When I was young, oh those many…many…many years ago I loved the idea of people just dropping by for an evening or a weekend. It was so exciting! My house was always clean and I always had baked goods to offer them.
Then there were the middle years when my idea of how to behave when guests dropped in unannounced was to hide in a corner hidden from doors and any windows these rude interlopers might peer through. In my farmhouse there was a full bathroom right off the mudroom. I once ended up showering in there just to kill time while an unwanted visitor figured out that, although my car was there, no one was going to open the door. Keep in mind that, during that period of my life I might well have just come in from the barn, covered in things I didn’t want to show off.
Now I can deal with unexpected guests in a far more dignified way. You, too, can handle sudden, uninvited guests without have to resort to feigned illness or spending the afternoon in a cupboard under the sink.
First, of course, is that you should already have a cleaning schedule that prevents your house from looking like the health department is on the way to slap a “Not Fit for Human Habitation” sticker on the front door. If things are generally tidy you don’t have to frantically sprint from room to room as the guests are walking to the door. If your house isn’t guest-ready, follow these steps.
- Get help – If you’re not alone or not alone with people too tiny to be of any help, drag the rest of the family into the battle. Get them to straighten, do a quick dusting, and a pretty good cleaning the bathroom if necessary. If your guests have informed you’ll they’ll be spending the night, be sure that someone checks the guest bedroom to be sure it’s ready. If you have a toddler, make it a game for him to put his toys in the toy box. Promise a reward if he does it all by himself. Bribery is not a bad parenting move when you are trying to speed clean. You can even offer bribes to older kids and your husband. I once told my sons I’d buy them cars if they’d zip through and clean before guests arrived. Don’t feel obligated to actually but the cars. Vacuum and dust quickly and put magazines, remotes, and other odds and ends in their place.
- Don’t waste time – Some rooms are more important than others. If your guests are only going to be there for a matter of hours don’t worry about the guest bedroom. Clean the bathroom they’ll use and any other areas of the house you’ll corral them. If the kitchen is a total disaster, make sure the family room is clean and refuse any help in the kitchen. If your kitchen, like mine, is open to the rooms guests will be using feel free to hide everything you can if the kitchen is a wreck. If this means dirty dishes get stored in the oven until the guests leave, so be it. It’s not YOUR fault they showed up! Put everything you can in its place, wipe down all the counters and table. Spraying a citrusy air freshener will make the room smell clean. And remember to take the dishes out of the oven before preheating. Remember, you’re not doing a deep cleaning of any room. You want it presentable, not surgical suite sterile.
- Make a good first impression – Remove hazards from the entryway. In my house this means gathering the 210 dog bones and toys from the entry and living room. They’re not only a tripping hazard but the boys are likely to toss them at unsuspecting visitors as an invitation to play. If you’ve never been hit by a chunk of cow femur traveling at 35 mph, trust me. You don’t want to greet guests that way. Get rid of shoes, toys, and anything else that would make a bad, or painful, first impression.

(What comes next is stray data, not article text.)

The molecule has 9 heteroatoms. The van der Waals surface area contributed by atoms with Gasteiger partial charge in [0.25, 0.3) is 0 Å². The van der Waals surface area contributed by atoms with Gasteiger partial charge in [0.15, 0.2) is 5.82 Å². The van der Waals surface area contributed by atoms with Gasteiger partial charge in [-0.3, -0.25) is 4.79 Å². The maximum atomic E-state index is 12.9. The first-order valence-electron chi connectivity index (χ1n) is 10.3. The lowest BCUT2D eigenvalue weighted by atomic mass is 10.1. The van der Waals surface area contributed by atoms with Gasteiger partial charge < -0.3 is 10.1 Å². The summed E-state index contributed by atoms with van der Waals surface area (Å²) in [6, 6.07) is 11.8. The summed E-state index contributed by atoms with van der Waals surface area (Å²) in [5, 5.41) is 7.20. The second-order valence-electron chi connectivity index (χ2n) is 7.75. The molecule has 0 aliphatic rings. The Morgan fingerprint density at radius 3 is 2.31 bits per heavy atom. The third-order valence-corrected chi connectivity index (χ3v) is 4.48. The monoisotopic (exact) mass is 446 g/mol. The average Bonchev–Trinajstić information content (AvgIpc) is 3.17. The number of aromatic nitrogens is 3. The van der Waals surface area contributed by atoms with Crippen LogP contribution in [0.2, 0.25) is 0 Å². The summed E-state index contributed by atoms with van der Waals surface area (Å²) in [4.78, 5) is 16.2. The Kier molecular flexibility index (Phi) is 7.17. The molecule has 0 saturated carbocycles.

- Clean the bathroom they’ll use. I know I mentioned that earlier but it’s worth repeating. A clean bathroom leaves a great impression. Make sure the toilet and sink are sparkling. Wipe the counters and hang a fresh hand towel. Replace the old, tired looking bar of soap with a fresh bar or even one of those little guest soaps you’ve been hoarding for seven years. Empty the wastebasket. Put a fresh roll of toilet paper on the holder. Your guests may be funny about touching the roll that’s be used.
- Always keep refrigerated cookies in the house. Not only will the guests love having freshly baked cookies but baking them fills the house with that wonderful smell. If it’s summer and you have a garden, cut some fresh flowers and put them in living or family room. If you don’t have a garden and your neighbor does…well…I’ll leave that up to you.
Once the guests have arrived you may find yourself in the position of having to feed them. In my house, not even repairmen get to leave without eating at least a treat of some kind. And, if guests will be staying for more than baked goods, you should have an easy-to-make recipe to turn to. Search your recipes well beforehand and pick one that won’t require you to spend all your time in the kitchen. Don’t decide to experiment with a new recipe and don’t make anything that requires several years of training in France to create. Keep ingredients on hand to make your go-to recipe just in case.
Preparing for unexpected overnight guests can be particularly trying. It’s much easier if you have a guest room that you can keep tidy. A quick dusting and vacuuming and some fresh bedding are all it takes. For the forgetful guest who doesn’t have a toothbrush or paste, has forgotten a comb/brush, or personal hygiene items, I keep a supply on hand. I’ve collected bottles of shampoo, conditioner, lotions, little bars of soap, travel size tubes of toothpaste, and even packets of NSAIDs from hotels for years. When I’m putting the finishing touch on the guest bedroom I place a little basket with these items on the dresser.
Most importantly, remember that your guests will soon forget if things aren’t spotless but they’ll remember a gracious hostess and a wonderful visit for years.